The Hog Epidemic is Here Now!
- Invasive Species, Out of Control
- Existing Wildlife Threatened – Forage Issue
- One SOW Yields 200 newborns in One year!
By Jill J. Easton
For landowners in an ever-increasing area of the country, hogs are a horribly expensive pest. Their rooting makes land untillable, requiring thousands of dollars in leveling and reworking, and the pigs also eat and destroy billions of dollars of crops each year. The hogs also compete directly with native wildlife for available food such as acorns, berries, and other forms of hard and soft mast.
Texas estimates the state has more than 2.6 million wild hogs and the number is increasing rapidly. One rancher in Oklahoma, using an airplane, killed 1,500 hogs on his land two years ago. He still sees hundreds of hogs each time he flies.
The Animal and Plant Health Inspection Service of the US Department of Agriculture (APHIS) spent 51.77 percent of its 2015-16 Arkansas animal damage control budget on feral swine, working with the Arkansas Game and Fish Commission which is trapping the animals. So far the pigs are still winning.
Last spring in Arkansas, I saw a big group of hogs that easily numbered 200 and included everything from bread-box sized squealers to giant sows that weighed upwards of 250 pounds. People in the neighborhood were shooting two or three pigs per day and Arkansas isn’t considered one of the states with a bad hog problem.
Another pig problem is that most of the wild swine are not the domesticated hogs you see at the state fair. These are either the descendants of Russian boar stock turned loose by guides and outfitters, or they are domesticated animals that have reverted to wild characteristics. In a few generations they develop the longer legs, hairy body and the tusks of wild pigs. If hunted, they also quickly turn nocturnal, making them more difficult to shoot. Wild pigs grow large – 400-pounders, while not common, are far from rare – and their size makes them even more destructive to the environment. When cornered, they can also be dangerous to dogs or people.
Led by Tennessee, many states have put strict controls, or made it illegal, to shoot wild hogs, especially on public land. The reasoning is two-fold: if it’s not legal to hunt them, it becomes less attractive for hunters to illegally release them; and hunting also disrupts hog feeding and movement patterns, making them much harder to trap.
Regardless of the reasoning, the no-hunting regulation leaves landowners with basically only one option – trapping. Fortunately, this method of control can produce results if done diligently and correctly. Pen traps can catch 20 or more pigs at one time and can be bought or built using heavy duty wire or welded pen sections that can be moved from place to place following the pig’s movements. The traps are baited with various substances, one of the favorites being corn mixed with Kool Aid or beer and allowed to ferment for a few days. When the hogs enter the trap and begin to eat, their movements trigger a guillotine door that falls and contains them. Most state regulations require that there is an opening on the top of the trap so turkeys, deer and bears can escape.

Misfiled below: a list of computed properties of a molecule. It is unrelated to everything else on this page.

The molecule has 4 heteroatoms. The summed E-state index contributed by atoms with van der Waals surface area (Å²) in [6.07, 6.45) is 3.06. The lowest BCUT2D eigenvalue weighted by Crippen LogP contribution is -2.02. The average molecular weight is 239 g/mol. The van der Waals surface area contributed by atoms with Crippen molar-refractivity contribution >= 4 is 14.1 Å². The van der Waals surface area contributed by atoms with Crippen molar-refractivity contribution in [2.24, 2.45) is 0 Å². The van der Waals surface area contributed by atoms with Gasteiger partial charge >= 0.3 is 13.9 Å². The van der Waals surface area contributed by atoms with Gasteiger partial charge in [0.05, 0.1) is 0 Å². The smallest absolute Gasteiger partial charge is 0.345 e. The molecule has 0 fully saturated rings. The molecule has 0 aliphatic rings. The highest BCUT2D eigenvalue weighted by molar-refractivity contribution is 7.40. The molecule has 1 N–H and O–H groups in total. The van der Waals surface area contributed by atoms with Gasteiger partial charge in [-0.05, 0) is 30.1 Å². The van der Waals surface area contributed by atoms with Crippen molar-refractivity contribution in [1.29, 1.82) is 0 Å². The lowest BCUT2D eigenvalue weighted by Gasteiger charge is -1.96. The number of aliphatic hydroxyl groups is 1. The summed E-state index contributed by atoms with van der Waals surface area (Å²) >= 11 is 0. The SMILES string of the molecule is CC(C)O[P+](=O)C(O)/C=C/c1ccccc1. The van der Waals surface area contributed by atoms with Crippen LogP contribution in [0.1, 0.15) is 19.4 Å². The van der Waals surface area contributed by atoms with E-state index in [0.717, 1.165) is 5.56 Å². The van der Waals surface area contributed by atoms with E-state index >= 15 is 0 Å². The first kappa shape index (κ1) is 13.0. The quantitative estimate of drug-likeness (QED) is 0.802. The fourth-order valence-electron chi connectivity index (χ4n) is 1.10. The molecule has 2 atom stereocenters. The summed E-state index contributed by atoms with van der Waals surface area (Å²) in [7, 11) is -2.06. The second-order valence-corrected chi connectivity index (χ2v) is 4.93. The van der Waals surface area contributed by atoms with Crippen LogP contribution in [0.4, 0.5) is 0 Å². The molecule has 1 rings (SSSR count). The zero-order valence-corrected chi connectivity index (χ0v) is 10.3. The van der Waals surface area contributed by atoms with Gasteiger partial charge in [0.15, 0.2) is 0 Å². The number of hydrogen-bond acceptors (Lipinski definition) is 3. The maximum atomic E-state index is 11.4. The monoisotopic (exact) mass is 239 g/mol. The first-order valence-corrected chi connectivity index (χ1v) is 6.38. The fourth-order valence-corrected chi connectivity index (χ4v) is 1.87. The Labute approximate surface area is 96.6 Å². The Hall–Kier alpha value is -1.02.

State wildlife agencies have started their own trapping programs and are growing more sophisticated with their trapping methods as the hogs continue to increase and/or get wise to the old trapping methods. Some states are now using remotely operated pen traps: A camera is set up pointing at the trap. The camera sends motion operated pictures to a cell phone when animals show up. When most or all, of the hogs are in the trap, the gate is closed by a signal through the cell phone.
Snaring hogs is also a possibility, but even multiple snares in a location don’t collect enough animals to keep pig numbers in check. It will, however, work in specific instances where only one or two hogs (usually older bores who live alone except for breeding) are causing the problem.
The next problem is deciding what to do with the hogs once they are in the trap. If they are not taken care of within a few hours they will find a way to get out either by climbing the panels, rooting under or breaking down the enclosure. The problem is once they are dead, then what? Wild hogs, especially those under 200 pounds are surprisingly good to eat. Big tusked boars smell horrible and I have been told they taste like they smell. Stick to the sows and smaller males for food. Wild pig meat is lean, makes great sausage and pork roast. Make sure to cook it thoroughly since there is a danger of trichinosis in wild swine.
If there is a permanent pig problem, a carcass dump is the best answer. Make sure it is in an area far away from houses and livestock. The dead animals will make you very popular with buzzards and coyotes.
The key to hog control, as any wildlife biologist dealing with the problem will tell you, is diligence. It’s not something you can do for a while and then slack off. It’s an ongoing thing, because the hogs don’t quit breeding. Remember that year-old grandmother sow with the 200 offspring? They’re ALL like that.
Next week we will talk about how to solve raccoon problems.